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Basra Struggles to Cope With Student Demand

As children begin returning to the classroom, the school infrastructure is in dire need of repair.
By an IWPR
The under-resourced and outdated school system in the southern province of Basra is straining to cope with the swelling numbers of children coming back into education there.

As demand for education increases, mainly because of the flow of displaced people to the relative safety of southern Iraq, as well as former residents returning from abroad, Basra’s under-funded schools are struggling.

The province is famous for its rich oil reserves, but its public services are in poor shape. Conflict over the last two-and-a-half decades, as well as the effects of United Nations sanctions imposed in the Nineties, has ravaged infrastructure and economic capacity throughout Iraq.

While Basra produces 1.6 million barrels of oil a day, its citizens see little of the revenue. Residents have to live with piles of garbage in the streets, poorly-equipped hospitals, and schools that often do not even have enough chairs for the children to sit on.

“We are a nation walking on oil yet thirsty for everything,” said Mohammed al-Abbadi, head of Basra’s provincial council. “The city is so devastated from these successive wars that it has turned into a desert in which it’s hard to determine where to start rebuilding.”

Nowhere is this more evident than in the schools, where buildings are in urgent need of repair and lack basic resources such as books, chairs and desks. The curriculum often dates back to the Seventies, textbooks are out of date and teaching methods obsolete.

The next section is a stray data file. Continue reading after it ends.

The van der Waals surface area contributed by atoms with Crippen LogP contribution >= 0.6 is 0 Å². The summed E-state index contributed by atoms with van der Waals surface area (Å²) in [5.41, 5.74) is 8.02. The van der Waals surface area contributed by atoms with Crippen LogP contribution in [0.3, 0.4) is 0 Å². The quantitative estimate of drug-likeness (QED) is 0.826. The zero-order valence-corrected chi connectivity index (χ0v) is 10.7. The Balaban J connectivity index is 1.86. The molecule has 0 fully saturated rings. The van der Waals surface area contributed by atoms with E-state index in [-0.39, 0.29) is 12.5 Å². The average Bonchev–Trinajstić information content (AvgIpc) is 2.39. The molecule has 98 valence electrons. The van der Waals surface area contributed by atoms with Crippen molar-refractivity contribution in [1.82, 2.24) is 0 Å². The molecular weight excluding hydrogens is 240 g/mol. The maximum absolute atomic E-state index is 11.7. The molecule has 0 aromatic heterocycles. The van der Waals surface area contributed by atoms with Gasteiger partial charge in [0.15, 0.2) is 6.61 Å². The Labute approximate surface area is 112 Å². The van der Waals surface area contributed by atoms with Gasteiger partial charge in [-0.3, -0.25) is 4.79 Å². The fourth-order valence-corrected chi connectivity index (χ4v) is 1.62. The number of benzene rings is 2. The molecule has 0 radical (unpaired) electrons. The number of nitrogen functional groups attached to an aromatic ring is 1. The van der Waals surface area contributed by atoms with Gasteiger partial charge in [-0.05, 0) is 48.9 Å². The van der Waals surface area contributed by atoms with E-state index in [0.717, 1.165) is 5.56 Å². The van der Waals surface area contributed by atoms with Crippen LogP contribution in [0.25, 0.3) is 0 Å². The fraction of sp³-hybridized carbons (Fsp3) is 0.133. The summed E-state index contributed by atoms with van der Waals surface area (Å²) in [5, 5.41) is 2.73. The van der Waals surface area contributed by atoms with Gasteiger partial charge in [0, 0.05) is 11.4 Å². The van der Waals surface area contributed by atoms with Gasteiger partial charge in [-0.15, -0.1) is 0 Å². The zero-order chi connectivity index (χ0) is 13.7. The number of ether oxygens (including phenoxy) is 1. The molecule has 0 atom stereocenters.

Teachers’ salaries are low and barely cover their transport to work, let alone living expenses and rent. Most are forced to take on a second job to make ends meet.

But in spite of these problems, the demand for education continues to grow.

Many adults who were forced to quit school in order to work to support their families through the economic hardships brought about by international sanctions in the Nineties now want to resume their studies in order to have a better future.

The demand is particularly high in southern Iraq as former residents return and refugees also come there to live to escape sectarian violence in the rest of the country.

According to Iraqi trade ministry, an estimated 270,000 people have returned to their homes in the southern provinces since 2003, many of them from exile in Iran. More than 170,000 displaced people have also come to live in the south, according to figures from Basra and Muthanna provincial councils, and the International Organisation of Migration, IOM, from towards the end of 2006.

School pupil Ala Sayid Rahim, 17, described the poor conditions at his school, “The windows are broken, and we use pieces of cardboard to protect ourselves from the cold days of winter.

"Pupils often have to sit on the ground because there are not enough chairs for all the students, and a shortage of teachers means classes are often cancelled. “We have not studied chemistry since last December.”

While there is conflict in Basra, much of the fighting is between rival Shia militias, so that civilians are less likely to be targeted. However, security remains a major impediment here, too.

Ali Kareem, media officer for the Secretary of Education at Basra provincial council, said the ongoing threat left many afraid to go to school. “Children are afraid to go to school. And there is a shortage of teachers because many women have left work due to the violence,” he said.

Last year Basra recorded the lowest attendance at its schools ever, he said.

Abbadi said much would have to be done to meet the increased demand for education and bring facilities up to standard.

“We have renovated some schools with support from international NGOs but there’s still a lot to be done to create a brighter future for our beloved students,” he said.

Central government has promised to make reconstruction in Basra a priority in the 2007 budget. Perhaps some of the schools will at least have windows when the winter returns.

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